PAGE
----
However, on the road to Damascus, Paul saw a blinding light and fell to the ground. He then heard a voice saying "Saul, Saul, why persecutest thou me" (Acts 9:4) It was this experience that brought upon the baptism of Paul, and eventually, his preachings in to Gentiles in different synagogues began. These teachings are what made Paul one the most important founders of Christianity and an effective and strong advocate of Christ's teachings.
Paul teachings are rooted in this vision and conversion, which has then resulted to his rethinking of his understanding of Christ and the law (Matera 2006). Paul realized that if the Crucified One has been glorified as God's right hand, then his relationship with God is unparalleled, being that he is the son of God and the appointed Messiah, and as such, he bears the image of God and is the eschatological Adam (Matera 2006).
Moreover, if the crucified one has been ressurected from the dead, then all those dead will be raised, and Christ will come again, and that the crucifixion was not God's punishment for Jesus and his violation of the law, but rather it is part of God's plan of redemption (Matera 2006).
Shires (1966) defined eschatology as "the branch of theology that deals with the last things of heaven and hell, judgement, resurrection, and eternal life." As Paul was greatly influenced by this vision of the resurrected Christ, his writings are very much indebted with eschatological expectation: because Christ was resurrected, He will come again to raise the dead (Matera 2006). In his first epistle to the Corinthians (15:16-17), Paul wrote: "For if the dead rise not, then is not Christ raised; and if Christ be not raised, your faith is in vain; ye are yet in yer sins."
For Paul, the resurrection of Christ was not a single event; it was only the beginning of a series of occurrences that will once again transpire in the parousia or the second coming of Christ when the dead will be raised in eternity (Matera 2006). Again in the same chapter of his first letter to the Corinthians (15:52-53), Paul wrote that "In a moment, in the twinkling of an eye, at the last trump: for the trumpet shall sound and the dead shall be raised incorruptible, and we shall be changed. For the corruptible must put on incorruption, and this mortal must put on immortality." Salvation, as H.M. Hunter has perceived, was the very "nerve" of Christianity (as cited in Shires 1966 p. 54).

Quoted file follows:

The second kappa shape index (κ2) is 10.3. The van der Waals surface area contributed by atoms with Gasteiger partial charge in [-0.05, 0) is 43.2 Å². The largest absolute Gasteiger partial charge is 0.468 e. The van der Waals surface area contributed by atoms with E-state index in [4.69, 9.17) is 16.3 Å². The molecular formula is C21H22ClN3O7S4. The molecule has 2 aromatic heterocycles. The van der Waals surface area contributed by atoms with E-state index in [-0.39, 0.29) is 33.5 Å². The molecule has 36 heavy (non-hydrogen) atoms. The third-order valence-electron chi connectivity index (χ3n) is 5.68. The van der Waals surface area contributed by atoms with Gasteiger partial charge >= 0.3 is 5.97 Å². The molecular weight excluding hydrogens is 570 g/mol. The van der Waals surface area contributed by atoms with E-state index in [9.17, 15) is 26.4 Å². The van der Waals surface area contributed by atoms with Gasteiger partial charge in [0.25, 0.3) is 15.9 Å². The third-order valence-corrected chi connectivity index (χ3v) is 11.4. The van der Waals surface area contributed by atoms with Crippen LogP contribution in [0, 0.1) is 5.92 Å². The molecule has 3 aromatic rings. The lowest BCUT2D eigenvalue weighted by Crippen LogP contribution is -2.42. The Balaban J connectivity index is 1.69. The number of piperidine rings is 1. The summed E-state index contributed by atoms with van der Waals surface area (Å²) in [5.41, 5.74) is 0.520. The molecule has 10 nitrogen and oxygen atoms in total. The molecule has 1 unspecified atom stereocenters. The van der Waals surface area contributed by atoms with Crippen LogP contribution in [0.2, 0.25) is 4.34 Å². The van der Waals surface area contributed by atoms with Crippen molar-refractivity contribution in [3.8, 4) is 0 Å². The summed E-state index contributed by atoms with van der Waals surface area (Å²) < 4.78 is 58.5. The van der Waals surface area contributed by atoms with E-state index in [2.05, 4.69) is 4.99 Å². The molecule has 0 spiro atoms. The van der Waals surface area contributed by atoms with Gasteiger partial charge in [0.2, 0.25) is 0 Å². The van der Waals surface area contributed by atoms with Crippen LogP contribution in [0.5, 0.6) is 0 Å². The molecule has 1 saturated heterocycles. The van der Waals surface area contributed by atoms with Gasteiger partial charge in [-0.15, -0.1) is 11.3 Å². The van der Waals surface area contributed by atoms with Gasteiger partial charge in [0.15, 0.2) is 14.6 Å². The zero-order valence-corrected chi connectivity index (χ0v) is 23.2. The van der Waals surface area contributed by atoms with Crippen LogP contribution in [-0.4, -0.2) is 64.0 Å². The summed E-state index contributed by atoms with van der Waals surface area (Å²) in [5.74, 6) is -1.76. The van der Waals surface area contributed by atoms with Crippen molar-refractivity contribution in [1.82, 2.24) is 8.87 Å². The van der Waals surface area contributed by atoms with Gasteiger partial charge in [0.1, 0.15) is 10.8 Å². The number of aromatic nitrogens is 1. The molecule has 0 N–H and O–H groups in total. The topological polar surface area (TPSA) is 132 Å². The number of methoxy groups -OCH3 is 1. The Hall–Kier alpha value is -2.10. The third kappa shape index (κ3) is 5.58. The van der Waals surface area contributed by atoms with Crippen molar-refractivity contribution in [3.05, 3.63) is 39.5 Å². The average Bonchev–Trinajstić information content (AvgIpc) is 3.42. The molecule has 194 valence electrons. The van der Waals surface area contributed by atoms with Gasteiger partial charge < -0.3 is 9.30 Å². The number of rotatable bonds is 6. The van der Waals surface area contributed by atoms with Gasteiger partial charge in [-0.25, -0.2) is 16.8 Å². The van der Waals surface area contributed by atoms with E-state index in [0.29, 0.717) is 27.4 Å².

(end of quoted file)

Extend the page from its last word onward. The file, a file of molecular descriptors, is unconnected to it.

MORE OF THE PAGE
In his writings, Paul implies what he has inherited from his Hebrew upbringing: the overlapping of two ages; the present age, and the future age (Harrington 2004). That time when Christ was resurrected, and the time when Christ will come again. It is from these two ages from where Paul derives his eschatological standpoint, yet also obvious in his writings was how he incorporated Jewish eschatology in his eschatological teachings (Shires 1966).
In this text it is evident how Paul was affected by the resurrection of Christ and how through this, he believed that we shall be redeemed again. His teachings were largely concerned with salvation and how people